How to Offer Virtual For Groups Sessions of Becoming Beloved Community: Understanding Systemic Racism

We recently launched a free 6-session curriculum, Becoming Beloved Community: Understanding Systemic Racism For Individuals and For Groups. We had a request for some help sharing the For Groups course virtually, for communities that prefer meeting online to meeting in person, and we thought we’d extend our suggestions to the rest of the ChurchNext community.

This curriculum comes with 6 video sessions (each 25-30 minutes long) that are available on the ChurchNext course page and a downloadable Facilitator’s Guide and Participant’s Guide. The Facilitator’s Guide is designed so anyone can lead. It includes suggestions for opening and closing prayers, structuring the class, and moderating discussion as well as the discussion questions for each session and resources for further study. The Participant’s Guide includes short summaries of each video’s main points, the discussion questions for each session, and resources for further study.

We suggest ensuring that each participant has a copy of the Participant’s Guide before the course begins. (You can download it and email it to participants with the link to the virtual meeting.) The moderator can use the Facilitator’s Guide. When everyone has arrived to the virtual meeting, begin the formal session with prayer. Then the course facilitator can share their screen and play the video for everyone (remember to share your sound!). It might help to encourage reactions in the chat as everyone watches. Chatting helps with engagement and reminds people what questions came up as they watched.

After the video is finished, the facilitator may stop sharing their screen and encourage discussion. (You may want to set some group norms to begin the conversation; the Facilitator’s Guide has suggestions about this on page 4.) If the group is large, the facilitator may prefer to utilize breakout rooms, which break people into small groups for conversation. (Here is a guide on how to use breakout rooms in Zoom, and many other meeting sites offer small group discussion options as well.) If you prefer to stay in the main group, run the discussion as you would an in-person meeting, with a moderator. People can ask their own questions and use the ones written for the course (available in both the guides). Ideally, they will use both. At the end of the session, close with a prayer.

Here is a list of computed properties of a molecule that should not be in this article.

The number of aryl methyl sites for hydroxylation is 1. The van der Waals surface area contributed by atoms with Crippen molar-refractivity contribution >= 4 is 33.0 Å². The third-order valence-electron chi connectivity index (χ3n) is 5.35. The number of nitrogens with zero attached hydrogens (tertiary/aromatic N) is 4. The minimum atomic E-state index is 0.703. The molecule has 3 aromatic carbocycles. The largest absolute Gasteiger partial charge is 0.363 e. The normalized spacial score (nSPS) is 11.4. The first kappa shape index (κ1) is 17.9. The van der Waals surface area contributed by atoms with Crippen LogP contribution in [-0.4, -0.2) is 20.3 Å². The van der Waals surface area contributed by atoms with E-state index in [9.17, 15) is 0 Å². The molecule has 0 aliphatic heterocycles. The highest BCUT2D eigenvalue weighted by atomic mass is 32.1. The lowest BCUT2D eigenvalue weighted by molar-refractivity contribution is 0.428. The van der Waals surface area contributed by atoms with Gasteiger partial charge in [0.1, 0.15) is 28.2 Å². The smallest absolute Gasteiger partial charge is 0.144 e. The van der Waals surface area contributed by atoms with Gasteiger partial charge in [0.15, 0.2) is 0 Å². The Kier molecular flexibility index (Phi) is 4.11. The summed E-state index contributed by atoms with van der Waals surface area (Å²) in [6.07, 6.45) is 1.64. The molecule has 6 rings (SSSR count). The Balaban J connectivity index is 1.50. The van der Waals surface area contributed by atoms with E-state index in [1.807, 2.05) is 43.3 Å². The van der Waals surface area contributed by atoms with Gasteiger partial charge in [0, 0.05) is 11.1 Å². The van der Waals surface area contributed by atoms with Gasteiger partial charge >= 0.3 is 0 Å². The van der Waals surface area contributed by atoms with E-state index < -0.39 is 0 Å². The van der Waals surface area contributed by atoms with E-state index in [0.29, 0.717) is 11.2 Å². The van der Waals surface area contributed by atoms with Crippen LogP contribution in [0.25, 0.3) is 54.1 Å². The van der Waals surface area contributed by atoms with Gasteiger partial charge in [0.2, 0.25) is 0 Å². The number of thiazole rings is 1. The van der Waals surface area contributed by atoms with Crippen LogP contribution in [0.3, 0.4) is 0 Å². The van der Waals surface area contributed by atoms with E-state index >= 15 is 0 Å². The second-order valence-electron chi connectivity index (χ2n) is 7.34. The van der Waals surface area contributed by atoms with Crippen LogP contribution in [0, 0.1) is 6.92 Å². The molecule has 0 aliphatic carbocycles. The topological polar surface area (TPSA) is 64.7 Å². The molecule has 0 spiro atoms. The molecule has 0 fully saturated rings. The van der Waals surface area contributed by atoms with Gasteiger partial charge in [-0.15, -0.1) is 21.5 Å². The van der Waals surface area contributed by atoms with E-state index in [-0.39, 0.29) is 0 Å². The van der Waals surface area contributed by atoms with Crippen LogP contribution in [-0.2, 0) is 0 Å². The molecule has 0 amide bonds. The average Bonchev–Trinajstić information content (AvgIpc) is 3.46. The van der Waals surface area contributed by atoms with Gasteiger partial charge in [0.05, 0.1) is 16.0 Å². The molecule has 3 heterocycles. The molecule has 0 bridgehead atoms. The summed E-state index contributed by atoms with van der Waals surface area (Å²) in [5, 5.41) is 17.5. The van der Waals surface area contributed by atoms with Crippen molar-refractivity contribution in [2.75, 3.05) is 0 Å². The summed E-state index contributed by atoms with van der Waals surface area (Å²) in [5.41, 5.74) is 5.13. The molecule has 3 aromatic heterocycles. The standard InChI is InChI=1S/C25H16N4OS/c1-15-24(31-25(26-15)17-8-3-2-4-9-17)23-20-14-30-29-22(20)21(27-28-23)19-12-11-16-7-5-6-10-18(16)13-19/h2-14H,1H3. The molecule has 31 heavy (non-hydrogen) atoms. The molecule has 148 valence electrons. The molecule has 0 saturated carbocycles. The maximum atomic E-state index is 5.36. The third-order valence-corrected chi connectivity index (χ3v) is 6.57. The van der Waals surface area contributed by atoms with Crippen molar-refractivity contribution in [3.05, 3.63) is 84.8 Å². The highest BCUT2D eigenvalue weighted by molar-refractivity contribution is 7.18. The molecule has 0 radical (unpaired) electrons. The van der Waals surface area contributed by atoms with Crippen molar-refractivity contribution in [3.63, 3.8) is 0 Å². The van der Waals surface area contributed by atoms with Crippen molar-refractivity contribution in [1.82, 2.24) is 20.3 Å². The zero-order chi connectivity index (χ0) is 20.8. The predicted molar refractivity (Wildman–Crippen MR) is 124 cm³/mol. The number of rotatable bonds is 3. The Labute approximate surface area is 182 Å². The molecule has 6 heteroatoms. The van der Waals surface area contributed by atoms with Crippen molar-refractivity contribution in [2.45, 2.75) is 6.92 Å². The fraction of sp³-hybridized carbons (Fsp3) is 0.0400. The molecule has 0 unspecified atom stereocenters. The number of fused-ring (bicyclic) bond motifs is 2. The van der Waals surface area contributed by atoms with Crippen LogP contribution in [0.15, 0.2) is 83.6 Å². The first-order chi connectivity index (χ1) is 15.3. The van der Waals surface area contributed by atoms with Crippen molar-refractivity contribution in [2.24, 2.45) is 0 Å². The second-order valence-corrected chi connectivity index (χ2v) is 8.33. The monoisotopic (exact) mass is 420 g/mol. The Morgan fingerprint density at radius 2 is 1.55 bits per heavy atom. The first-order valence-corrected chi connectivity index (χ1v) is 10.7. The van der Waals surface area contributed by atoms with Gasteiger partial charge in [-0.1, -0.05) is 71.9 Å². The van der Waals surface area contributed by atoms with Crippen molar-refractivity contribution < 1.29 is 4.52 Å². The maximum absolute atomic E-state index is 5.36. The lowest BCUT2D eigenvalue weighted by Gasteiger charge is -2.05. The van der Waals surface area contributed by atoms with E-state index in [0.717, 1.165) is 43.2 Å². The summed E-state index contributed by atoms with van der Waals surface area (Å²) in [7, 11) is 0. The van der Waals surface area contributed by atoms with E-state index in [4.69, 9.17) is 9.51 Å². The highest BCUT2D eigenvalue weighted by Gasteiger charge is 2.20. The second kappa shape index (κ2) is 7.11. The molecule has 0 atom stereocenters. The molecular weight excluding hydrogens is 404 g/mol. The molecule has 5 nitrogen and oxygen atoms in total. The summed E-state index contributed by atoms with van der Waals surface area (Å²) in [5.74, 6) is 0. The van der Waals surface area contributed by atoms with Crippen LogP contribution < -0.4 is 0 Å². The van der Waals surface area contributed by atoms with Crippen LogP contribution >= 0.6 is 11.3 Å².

We hope these suggestions help you as you decide how best to utilize these courses in your congregation. They will work for shorter For Groups courses as well if you intersperse the shorter videos with periods of discussion.

Just Launched: Survey of the Apocrypha 1 with Vicki Garvey

We just launched Survey of the Apocrypha 1 with Vicki Garvey For Individuals and For Groups. This is the first of four related courses on the Apocrypha taught by Vicki Garvey, a respected teacher and author and former Canon for Lifelong Education at the Episcopal Diocese of Chicago who has led workshops across the United States and internationally on Bible study.

Many Christians are curious about the Apocrypha — the series of books that are biblical canon for some branches of the church and not for others; that aren’t quite biblical for the Anglican communion and for Protestant churches in general but are included in some Protestant Bibles. What exactly are these books? What is their status in the church? If they aren’t biblical, why do we sometimes find them in bibles? What makes them different from other books of their time on Judeo-Christian topics that are excluded from both the biblical canon and the Apocrypha?

Examining how the apocryphal books became the Apocrypha by definition teaches us about how the biblical books became the Bible. Both contain texts that were floating around the Mediterranean region for centuries that claimed to offer insight into humanity’s relationship with the Judeo-Christian God. Why were some deemed inspired while others were considered wise but not biblical canon? Why did some branches of the Church deem the works canonical while others did not? What process was involved in making these decisions?

This class is the first in a four-part series that surveys this works of the Apocrypha. The series talks about the origins of these books, their genres and history, and about the value Christians and Jews have found in these books over the centuries. In the first class, Vicki introduces the Apocrypha. She gives an overview of the books and discusses how the various major branches of the church use them. She talks about how they relate to canonical biblical texts and the history and genre expectations that framed the books. Finally, she touches on the canonization process and the difference between apocryphal works and the pseudepigrapha (books that did not make it into either the Bible or the Apocrypha).

This class will interest anyone who has wondered what the books of the Apocrypha are, why they have been established as apocryphal instead of biblical, and how and why we use them today. For a course preview, please click below.